People with dementia have difficulty forming and maintaining patterns of expectation.
Being unable to form or maintain patterns of expectation, it is more difficult to relax.
This inability to form patterns of expectation can often be recognised in the constant questioning of:
1) “Where am I?”
2) “What is happening around me?”
This constant (unconscious) process of reassessing the safety of the surroundings is exhausting. In combination with heightened confusion it can lead to behavioural problems.
Question: How can audio soundscapes relieve this anxiety?
Answer: By making a distinction between foreground and background sounds.
“Where am I?” - Background sounds help to answer this. Listening to quiet, familiar sounds in the background reinforce a sense of auditory safety. Provided there are sufficient positive indicators of auditory safety, we can add foreground sounds to the mix.
Foreground sounds help define our immediate surroundings and can aid orientation in time and place.
“What is happening around me?” - Foreground sounds relate to this.
By managing expectations through sound and music we can help alleviate suffering in dementia patients. Expectations make the complex world around us easier to understand.
A neurofeedback session with a client (2014). Observe the marked reduction in muscle tension (read out, top right) with the change in music around the 40 second mark.
“If a situation can be judged to be safe, an individual can relax and focus his or her attention on other matters, rather than being constantly on the alert for possible dangers."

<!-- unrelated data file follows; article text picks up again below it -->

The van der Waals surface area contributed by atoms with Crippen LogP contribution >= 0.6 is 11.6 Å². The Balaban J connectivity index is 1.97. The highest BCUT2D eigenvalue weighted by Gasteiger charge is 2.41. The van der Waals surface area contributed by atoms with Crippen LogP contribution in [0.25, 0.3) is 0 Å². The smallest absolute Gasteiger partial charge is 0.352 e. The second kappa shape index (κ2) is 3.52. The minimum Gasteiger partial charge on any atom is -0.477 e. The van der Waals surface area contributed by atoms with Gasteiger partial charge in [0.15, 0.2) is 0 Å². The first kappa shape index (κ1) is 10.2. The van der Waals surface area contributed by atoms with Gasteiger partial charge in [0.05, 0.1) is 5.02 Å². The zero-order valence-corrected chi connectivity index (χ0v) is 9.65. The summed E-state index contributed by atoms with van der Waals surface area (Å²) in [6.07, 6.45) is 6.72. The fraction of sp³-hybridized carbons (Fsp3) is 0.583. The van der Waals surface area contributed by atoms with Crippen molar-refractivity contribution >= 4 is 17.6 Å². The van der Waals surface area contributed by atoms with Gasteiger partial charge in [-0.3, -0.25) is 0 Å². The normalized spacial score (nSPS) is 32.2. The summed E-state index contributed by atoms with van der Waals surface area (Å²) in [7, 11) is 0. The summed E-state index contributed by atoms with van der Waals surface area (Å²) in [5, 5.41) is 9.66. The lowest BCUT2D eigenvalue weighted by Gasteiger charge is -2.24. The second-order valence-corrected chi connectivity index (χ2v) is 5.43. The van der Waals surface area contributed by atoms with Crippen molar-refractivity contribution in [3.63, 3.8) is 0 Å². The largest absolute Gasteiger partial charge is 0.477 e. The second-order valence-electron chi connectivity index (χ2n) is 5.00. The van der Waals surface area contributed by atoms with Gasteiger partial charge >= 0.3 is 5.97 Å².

Dr. Kirsten van den Bosch, 2015
2020 - Project Portero
Made possible with funding from the Haëlla Stichting.
The Klankspoor Foundation provided relief for Covid patients in isolation during the first Covid golf of 2020. These patients received personal Klankspoor soundscapes to provide comfort and stimulus throughout the day.
2018 - Ambisonics in the Flevohuis
Made possible with funding from Fonds Sluyterman van Loo and the Iona Stichting. The Klankspoor Foundation produced specially constructed soundscapes for use in a surround sound setup. These soundscapes combine spoken word (with text specially commissioned from a hypnotherapist) with sounds and music from Stichting Klankspoor.
The Klankspoor Foundation was established in 2016 to facilitate the development of the Klankspoor method and related activities.
The board of the foundation currently consists of:
Saskia van der Galie - Chairman / Treasurer
Doortje Kal - Secretary
The activities of the foundation are carried out by director/project leader Andy Bruce. The board members receive no remuneration for their activities. The director receives a compensation for his activities on a declaration basis.
The Klankspoor Foundation has an ANBI status.
If you would like to donate to the Klankspoor Foundation we would like to invite you to use this PayPal account: